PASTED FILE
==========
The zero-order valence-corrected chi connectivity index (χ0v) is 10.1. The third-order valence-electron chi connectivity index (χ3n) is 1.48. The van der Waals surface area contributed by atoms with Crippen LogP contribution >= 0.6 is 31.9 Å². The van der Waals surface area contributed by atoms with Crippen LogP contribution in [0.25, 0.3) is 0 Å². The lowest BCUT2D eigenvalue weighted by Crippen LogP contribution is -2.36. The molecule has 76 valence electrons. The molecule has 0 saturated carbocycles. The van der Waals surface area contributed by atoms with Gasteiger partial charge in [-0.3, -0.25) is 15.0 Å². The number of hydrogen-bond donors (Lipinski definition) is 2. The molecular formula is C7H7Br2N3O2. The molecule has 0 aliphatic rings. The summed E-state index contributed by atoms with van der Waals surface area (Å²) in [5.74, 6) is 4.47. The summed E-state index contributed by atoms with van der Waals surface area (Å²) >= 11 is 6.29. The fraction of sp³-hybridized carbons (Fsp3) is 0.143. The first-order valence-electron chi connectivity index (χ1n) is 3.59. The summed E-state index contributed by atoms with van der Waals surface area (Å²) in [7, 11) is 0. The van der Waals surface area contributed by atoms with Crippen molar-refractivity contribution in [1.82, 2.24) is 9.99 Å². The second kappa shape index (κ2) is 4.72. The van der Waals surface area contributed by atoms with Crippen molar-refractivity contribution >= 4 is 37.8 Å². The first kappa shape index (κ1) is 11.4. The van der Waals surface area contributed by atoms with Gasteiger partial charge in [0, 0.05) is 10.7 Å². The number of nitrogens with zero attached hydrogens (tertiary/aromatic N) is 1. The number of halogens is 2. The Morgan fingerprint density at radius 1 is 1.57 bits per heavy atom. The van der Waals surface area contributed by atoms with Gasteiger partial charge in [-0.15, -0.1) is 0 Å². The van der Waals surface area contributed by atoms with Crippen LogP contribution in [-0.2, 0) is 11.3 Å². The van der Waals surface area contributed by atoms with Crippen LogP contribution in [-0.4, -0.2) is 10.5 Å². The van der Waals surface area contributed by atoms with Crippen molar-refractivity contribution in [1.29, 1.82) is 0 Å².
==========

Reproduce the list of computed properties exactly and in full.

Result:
The zero-order valence-corrected chi connectivity index (χ0v) is 10.1. The third-order valence-electron chi connectivity index (χ3n) is 1.48. The van der Waals surface area contributed by atoms with Crippen LogP contribution >= 0.6 is 31.9 Å². The van der Waals surface area contributed by atoms with Crippen LogP contribution in [0.25, 0.3) is 0 Å². The lowest BCUT2D eigenvalue weighted by Crippen LogP contribution is -2.36. The molecule has 76 valence electrons. The molecule has 0 saturated carbocycles. The van der Waals surface area contributed by atoms with Gasteiger partial charge in [-0.3, -0.25) is 15.0 Å². The number of hydrogen-bond donors (Lipinski definition) is 2. The molecular formula is C7H7Br2N3O2. The molecule has 0 aliphatic rings. The summed E-state index contributed by atoms with van der Waals surface area (Å²) in [5.74, 6) is 4.47. The summed E-state index contributed by atoms with van der Waals surface area (Å²) >= 11 is 6.29. The fraction of sp³-hybridized carbons (Fsp3) is 0.143. The first-order valence-electron chi connectivity index (χ1n) is 3.59. The summed E-state index contributed by atoms with van der Waals surface area (Å²) in [7, 11) is 0. The van der Waals surface area contributed by atoms with Crippen molar-refractivity contribution in [1.82, 2.24) is 9.99 Å². The second kappa shape index (κ2) is 4.72. The van der Waals surface area contributed by atoms with Crippen molar-refractivity contribution >= 4 is 37.8 Å². The first kappa shape index (κ1) is 11.4. The van der Waals surface area contributed by atoms with Gasteiger partial charge in [0, 0.05) is 10.7 Å². The number of nitrogens with zero attached hydrogens (tertiary/aromatic N) is 1. The number of halogens is 2. The Morgan fingerprint density at radius 1 is 1.57 bits per heavy atom. The van der Waals surface area contributed by atoms with Gasteiger partial charge in [-0.15, -0.1) is 0 Å². The van der Waals surface area contributed by atoms with Crippen LogP contribution in [-0.2, 0) is 11.3 Å². The van der Waals surface area contributed by atoms with Crippen LogP contribution in [-0.4, -0.2) is 10.5 Å². The van der Waals surface area contributed by atoms with Crippen molar-refractivity contribution in [1.29, 1.82) is 0 Å².